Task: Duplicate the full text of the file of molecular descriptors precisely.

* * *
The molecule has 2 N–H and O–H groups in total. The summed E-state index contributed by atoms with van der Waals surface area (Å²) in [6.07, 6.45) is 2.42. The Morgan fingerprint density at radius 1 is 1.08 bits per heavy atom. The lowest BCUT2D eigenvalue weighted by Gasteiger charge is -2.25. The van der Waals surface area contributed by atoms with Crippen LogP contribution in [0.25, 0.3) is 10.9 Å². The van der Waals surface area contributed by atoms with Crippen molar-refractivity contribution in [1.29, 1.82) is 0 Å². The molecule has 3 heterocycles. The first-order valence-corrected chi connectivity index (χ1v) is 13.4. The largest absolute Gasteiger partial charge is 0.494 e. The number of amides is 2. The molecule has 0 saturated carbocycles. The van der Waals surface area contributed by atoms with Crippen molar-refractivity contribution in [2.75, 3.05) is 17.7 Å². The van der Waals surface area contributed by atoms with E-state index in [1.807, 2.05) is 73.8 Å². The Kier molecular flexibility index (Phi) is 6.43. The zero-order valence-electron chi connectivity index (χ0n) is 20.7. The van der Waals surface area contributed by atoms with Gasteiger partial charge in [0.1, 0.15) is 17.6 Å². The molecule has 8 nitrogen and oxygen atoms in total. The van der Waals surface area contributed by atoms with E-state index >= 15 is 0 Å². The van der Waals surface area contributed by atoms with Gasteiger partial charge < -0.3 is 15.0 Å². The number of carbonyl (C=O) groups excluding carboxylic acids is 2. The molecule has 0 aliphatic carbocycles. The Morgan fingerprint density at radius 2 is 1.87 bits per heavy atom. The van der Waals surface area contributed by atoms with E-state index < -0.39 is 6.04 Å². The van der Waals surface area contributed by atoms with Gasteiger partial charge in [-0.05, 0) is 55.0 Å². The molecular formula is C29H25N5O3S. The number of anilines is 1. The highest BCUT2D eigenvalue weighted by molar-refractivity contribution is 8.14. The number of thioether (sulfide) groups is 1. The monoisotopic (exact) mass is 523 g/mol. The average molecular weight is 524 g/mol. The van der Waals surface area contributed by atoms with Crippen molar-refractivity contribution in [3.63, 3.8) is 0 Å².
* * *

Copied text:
The molecule has 2 N–H and O–H groups in total. The summed E-state index contributed by atoms with van der Waals surface area (Å²) in [6.07, 6.45) is 2.42. The Morgan fingerprint density at radius 1 is 1.08 bits per heavy atom. The lowest BCUT2D eigenvalue weighted by Gasteiger charge is -2.25. The van der Waals surface area contributed by atoms with Crippen LogP contribution in [0.25, 0.3) is 10.9 Å². The van der Waals surface area contributed by atoms with Crippen molar-refractivity contribution in [1.29, 1.82) is 0 Å². The molecule has 3 heterocycles. The first-order valence-corrected chi connectivity index (χ1v) is 13.4. The largest absolute Gasteiger partial charge is 0.494 e. The number of amides is 2. The molecule has 0 saturated carbocycles. The van der Waals surface area contributed by atoms with Crippen molar-refractivity contribution in [2.75, 3.05) is 17.7 Å². The van der Waals surface area contributed by atoms with E-state index in [1.807, 2.05) is 73.8 Å². The Kier molecular flexibility index (Phi) is 6.43. The zero-order valence-electron chi connectivity index (χ0n) is 20.7. The van der Waals surface area contributed by atoms with Gasteiger partial charge in [0.1, 0.15) is 17.6 Å². The molecule has 8 nitrogen and oxygen atoms in total. The van der Waals surface area contributed by atoms with E-state index >= 15 is 0 Å². The van der Waals surface area contributed by atoms with Gasteiger partial charge < -0.3 is 15.0 Å². The number of carbonyl (C=O) groups excluding carboxylic acids is 2. The molecule has 0 aliphatic carbocycles. The Morgan fingerprint density at radius 2 is 1.87 bits per heavy atom. The van der Waals surface area contributed by atoms with E-state index < -0.39 is 6.04 Å². The van der Waals surface area contributed by atoms with Gasteiger partial charge in [-0.05, 0) is 55.0 Å². The molecular formula is C29H25N5O3S. The number of anilines is 1. The highest BCUT2D eigenvalue weighted by molar-refractivity contribution is 8.14. The number of thioether (sulfide) groups is 1. The monoisotopic (exact) mass is 523 g/mol. The average molecular weight is 524 g/mol. The van der Waals surface area contributed by atoms with Crippen molar-refractivity contribution in [3.63, 3.8) is 0 Å².